• For an alcohol deprived parent – please note it down carefully.  When in Sweden, you can’t just nip out to the supermarket to get a bottle of red, or white, or rose, or lager, or vodka/gin you name it.  So if you plan on boozing after the kids go to bed you have to plan it with a military precision.  The only place selling “proper” alcohol is a chain of state run shops called System Bolaget cleverly disguised in most shopping centres behind a very modest green and yellow sign.  Just look out for any long queues with customers having a mad and thirsty look about them.  And organise your visit as the shops are only open between 10am and 6pm Monday to Friday and 10am-1pm on Saturday.
  • While you are recovering from the hangover and empty wallet from the night before your kids can either run about Kulturhuset with their excellent facilities or go on a scientific adventure at Tom Tits Experiment (about an hour drive from Stockholm and yes, you can open this link on a work computer) while you are hitting your head repeatedly with a hammer.  It will hurt less than listening to an overexcited mob of children.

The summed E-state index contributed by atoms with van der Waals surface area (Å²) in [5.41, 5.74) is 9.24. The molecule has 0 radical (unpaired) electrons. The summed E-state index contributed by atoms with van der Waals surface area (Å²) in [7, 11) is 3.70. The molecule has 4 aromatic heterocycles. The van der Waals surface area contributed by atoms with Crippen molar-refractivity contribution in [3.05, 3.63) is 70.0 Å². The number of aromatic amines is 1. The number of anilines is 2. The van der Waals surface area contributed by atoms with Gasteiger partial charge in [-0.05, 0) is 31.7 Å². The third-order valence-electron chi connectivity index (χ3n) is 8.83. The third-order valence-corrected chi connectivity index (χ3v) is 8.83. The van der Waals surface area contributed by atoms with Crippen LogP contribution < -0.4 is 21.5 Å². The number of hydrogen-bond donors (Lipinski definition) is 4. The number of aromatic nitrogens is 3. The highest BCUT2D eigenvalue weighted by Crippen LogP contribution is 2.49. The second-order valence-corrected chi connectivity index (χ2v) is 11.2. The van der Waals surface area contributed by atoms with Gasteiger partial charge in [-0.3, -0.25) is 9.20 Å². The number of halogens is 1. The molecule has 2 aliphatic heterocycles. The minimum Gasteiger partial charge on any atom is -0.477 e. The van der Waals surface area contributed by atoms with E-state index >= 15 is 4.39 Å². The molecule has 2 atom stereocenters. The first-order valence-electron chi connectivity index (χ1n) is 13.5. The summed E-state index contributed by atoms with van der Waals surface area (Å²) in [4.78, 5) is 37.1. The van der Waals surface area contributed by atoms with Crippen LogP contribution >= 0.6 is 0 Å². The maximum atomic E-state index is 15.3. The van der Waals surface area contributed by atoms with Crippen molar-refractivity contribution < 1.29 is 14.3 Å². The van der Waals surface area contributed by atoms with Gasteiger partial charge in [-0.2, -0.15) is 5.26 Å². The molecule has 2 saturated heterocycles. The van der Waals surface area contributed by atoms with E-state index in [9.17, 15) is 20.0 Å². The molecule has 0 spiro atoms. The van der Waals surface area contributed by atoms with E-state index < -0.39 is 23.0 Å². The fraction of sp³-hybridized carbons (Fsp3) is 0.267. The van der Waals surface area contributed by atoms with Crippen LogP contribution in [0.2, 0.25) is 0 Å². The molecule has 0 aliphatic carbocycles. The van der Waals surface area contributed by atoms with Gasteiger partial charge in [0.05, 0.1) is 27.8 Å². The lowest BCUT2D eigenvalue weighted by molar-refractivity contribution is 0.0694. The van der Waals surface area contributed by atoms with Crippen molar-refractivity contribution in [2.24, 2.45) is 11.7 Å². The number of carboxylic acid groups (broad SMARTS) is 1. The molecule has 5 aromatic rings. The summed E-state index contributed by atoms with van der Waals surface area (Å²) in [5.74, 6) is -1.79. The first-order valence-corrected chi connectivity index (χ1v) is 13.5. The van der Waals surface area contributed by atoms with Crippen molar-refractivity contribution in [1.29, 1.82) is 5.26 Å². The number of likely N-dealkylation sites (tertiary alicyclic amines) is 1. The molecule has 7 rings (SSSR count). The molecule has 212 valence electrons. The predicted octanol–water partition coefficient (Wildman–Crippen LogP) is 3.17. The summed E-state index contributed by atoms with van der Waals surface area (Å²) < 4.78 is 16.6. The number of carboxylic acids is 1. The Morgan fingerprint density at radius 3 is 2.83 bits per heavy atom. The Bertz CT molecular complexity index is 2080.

Entrance to Kulturhuset

Entrance to Kulturhuset

And this is it.  We had an amazing time.  Stockholm is beautiful with its green spaces, immaculate buildings, picture perfect views over boats and ferries and more boats,  various museums, hordes of dads wheeling their offspring out and about and wonderful May weather, and some more boats and a ferry.


High on pastries and all that sun we landed back in Edinburgh on a Friday night.

On Saturday we woke up to the pounding sound of rain that didn’t stop until Sunday.

Good to be back.